5. You don't measure impact
You must measure the impact of training on your teams and business - even online.
You can do this via test scenarios; observe employees as they use their newly-gained skills; or even set up a form of social learning in which people teach others about their new topic of expertise.
However you measure, be sure to do it. You’ll both have the data on which courses are most effective - meaning you can invest in them efficiently - but you’ll also be able to track your employees’ careers.
From there, you can use their trajectories and successes as a way of motivating a new wave of staff who - after all - are likely looking for reassurance that a skill will help them progress. You could even start a mentoring program that encourages more experienced staff to share their knowledge.
6. Your Team Leaders Aren’t On Board
Maybe they feel like they’re losing their star performer for a couple of hours every week. Perhaps they don’t even see the point of the training.
Either way, having your team leaders on board and actively encouraging employee training will make a huge difference.
It can be useful to have the aforementioned impact data on hand when you talk it through with them for the first time. If you don’t have that, some indication of how the skill in question will benefit the team - and therefore the leader - certainly wouldn’t go amiss.
Leadership support means that the employee can relax in the knowledge that they won’t be penalized for committing to a development goal.
It can also mean they are offered support and guidance, and the potential to use their new skills in a real-life scenario.
This follow-up is vital. Reinforcing the new skills with real-world tasks means that it is more likely to stick - and therefore be worth the investment.
7. Your IT is falling behind
A surprisingly easy point to forget: it’s helpful to facilitate your employees’ online learning by ensuring they have the right setup in place.
Perhaps that’s making sure you’ve invested in business communication tools so that colleagues can chat about the course, as well as collaborating on projects.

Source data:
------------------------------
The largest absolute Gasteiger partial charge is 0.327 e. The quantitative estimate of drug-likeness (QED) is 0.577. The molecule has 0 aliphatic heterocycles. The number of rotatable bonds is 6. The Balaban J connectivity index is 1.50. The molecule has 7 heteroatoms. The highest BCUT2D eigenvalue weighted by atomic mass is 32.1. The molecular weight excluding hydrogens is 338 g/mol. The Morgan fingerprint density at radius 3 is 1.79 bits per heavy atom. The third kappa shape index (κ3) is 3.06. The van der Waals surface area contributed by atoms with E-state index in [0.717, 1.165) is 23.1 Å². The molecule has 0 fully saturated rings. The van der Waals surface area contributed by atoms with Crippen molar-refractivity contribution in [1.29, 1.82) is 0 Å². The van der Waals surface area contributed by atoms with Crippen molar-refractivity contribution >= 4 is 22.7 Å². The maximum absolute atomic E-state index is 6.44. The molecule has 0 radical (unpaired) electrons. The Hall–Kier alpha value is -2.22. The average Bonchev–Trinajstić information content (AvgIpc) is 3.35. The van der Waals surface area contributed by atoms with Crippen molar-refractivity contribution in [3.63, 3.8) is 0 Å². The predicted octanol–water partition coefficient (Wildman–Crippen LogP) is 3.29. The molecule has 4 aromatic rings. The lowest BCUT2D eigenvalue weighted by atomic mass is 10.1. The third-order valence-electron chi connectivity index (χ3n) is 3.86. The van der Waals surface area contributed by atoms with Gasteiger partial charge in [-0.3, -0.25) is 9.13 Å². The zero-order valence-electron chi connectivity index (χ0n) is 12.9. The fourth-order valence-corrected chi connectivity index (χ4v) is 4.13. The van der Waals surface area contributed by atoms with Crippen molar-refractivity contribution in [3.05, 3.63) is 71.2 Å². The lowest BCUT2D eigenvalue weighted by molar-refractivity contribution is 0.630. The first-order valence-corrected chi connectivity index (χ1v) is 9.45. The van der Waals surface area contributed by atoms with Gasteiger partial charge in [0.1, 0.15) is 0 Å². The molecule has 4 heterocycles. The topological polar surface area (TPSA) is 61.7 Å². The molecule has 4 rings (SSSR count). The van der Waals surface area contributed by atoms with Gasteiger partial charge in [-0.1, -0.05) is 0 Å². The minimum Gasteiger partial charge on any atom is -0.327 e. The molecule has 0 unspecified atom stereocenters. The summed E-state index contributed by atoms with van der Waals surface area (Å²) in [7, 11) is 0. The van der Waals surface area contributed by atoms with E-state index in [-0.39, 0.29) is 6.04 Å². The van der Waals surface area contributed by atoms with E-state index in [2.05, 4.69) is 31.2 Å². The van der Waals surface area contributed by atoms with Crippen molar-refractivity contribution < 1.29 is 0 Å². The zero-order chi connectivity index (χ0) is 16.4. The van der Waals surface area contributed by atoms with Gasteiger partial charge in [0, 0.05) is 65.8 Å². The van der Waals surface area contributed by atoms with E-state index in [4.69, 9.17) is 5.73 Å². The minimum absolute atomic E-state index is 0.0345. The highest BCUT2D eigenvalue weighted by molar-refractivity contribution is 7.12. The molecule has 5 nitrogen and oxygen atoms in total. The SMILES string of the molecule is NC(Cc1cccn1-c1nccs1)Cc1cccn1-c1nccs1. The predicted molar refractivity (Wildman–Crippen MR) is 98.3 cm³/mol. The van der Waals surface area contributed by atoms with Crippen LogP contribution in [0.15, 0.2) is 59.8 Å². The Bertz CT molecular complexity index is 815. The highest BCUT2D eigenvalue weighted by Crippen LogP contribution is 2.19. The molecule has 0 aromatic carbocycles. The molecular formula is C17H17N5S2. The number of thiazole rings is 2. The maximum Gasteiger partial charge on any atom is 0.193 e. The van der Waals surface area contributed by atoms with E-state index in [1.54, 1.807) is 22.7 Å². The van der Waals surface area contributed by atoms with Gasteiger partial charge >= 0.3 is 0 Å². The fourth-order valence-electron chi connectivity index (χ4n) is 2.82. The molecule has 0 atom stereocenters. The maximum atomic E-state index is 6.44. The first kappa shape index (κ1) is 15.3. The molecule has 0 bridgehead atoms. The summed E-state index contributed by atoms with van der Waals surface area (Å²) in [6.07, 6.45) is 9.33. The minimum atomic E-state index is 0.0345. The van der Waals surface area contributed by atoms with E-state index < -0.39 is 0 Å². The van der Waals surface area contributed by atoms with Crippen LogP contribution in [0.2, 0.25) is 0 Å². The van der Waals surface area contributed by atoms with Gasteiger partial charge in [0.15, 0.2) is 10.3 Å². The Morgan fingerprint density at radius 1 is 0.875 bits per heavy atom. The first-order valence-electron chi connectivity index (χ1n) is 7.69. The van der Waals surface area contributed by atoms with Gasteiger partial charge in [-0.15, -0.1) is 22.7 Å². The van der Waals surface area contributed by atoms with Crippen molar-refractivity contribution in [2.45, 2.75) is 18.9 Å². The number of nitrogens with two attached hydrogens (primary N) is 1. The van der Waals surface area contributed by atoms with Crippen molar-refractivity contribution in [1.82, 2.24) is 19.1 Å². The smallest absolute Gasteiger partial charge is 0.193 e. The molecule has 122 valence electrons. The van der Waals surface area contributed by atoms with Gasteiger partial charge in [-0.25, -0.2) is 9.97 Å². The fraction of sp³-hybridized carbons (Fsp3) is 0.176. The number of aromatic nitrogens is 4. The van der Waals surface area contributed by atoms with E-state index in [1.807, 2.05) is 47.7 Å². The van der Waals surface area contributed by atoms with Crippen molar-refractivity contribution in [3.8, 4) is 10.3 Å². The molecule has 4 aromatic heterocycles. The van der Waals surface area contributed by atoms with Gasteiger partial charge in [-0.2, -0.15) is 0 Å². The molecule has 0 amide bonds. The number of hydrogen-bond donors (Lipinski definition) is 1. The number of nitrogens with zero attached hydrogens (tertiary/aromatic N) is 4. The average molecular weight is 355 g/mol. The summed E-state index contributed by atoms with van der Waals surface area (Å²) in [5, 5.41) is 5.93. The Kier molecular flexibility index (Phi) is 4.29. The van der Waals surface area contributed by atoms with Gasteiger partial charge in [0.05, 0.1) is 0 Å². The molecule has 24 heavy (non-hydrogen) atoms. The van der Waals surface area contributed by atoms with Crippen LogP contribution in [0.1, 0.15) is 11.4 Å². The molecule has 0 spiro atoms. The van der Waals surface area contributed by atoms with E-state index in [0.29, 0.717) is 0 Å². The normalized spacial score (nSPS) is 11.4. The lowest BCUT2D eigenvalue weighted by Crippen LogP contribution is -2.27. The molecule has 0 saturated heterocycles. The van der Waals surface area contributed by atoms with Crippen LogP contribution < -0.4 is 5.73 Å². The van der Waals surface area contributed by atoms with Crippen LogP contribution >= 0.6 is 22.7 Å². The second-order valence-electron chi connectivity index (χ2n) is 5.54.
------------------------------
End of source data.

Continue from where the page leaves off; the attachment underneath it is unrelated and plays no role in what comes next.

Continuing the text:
Think about a jarring video call or a site that keeps freezing because of shoddy IT - now imagine how frustrating that would be if you’re trying to learn something.
8. You’re picking courses that are dated
Just like IT, online courses can be outdated and irrelevant in a flash.
Not only will using outmoded courses mean that your employees’ knowledge potentially isn’t up to date, but it also suggests to them that you’re not that invested in their learning - and therefore engagement plummets.
Being forced to take part in a course that references ‘00’s accoutrements is likely to feel both useless and insulting - neither of which are particularly great for morale.
Instead, try to opt for courses that are up-to-date in their field. You can find relevant courses on Coursera, LinkedIn Learning, Udemy and so many more. You’ll see a spike in engagement and thereby use your money more efficiently, instead of spending it on courses to be suffered through rather than listened to.
Could addressing these factors aid in the implementation of online employee training programs?
These factors all come together to form a picture of employees who are keen to progress but are held back by administrative or managerial issues.
By implementing modern, useful courses with support from the upper management team and team leaders, you’ll provide more reason to engage. Employees will have the opportunity to use their new skills, rather than letting them languish, and potentially progress their careers in new directions.
You make it a much more appealing prospect by giving people a reason to invest By giving people a reason to invest in online training, you make it a much more appealing prospect. Add in all the other factors and you have yourself a winning combination.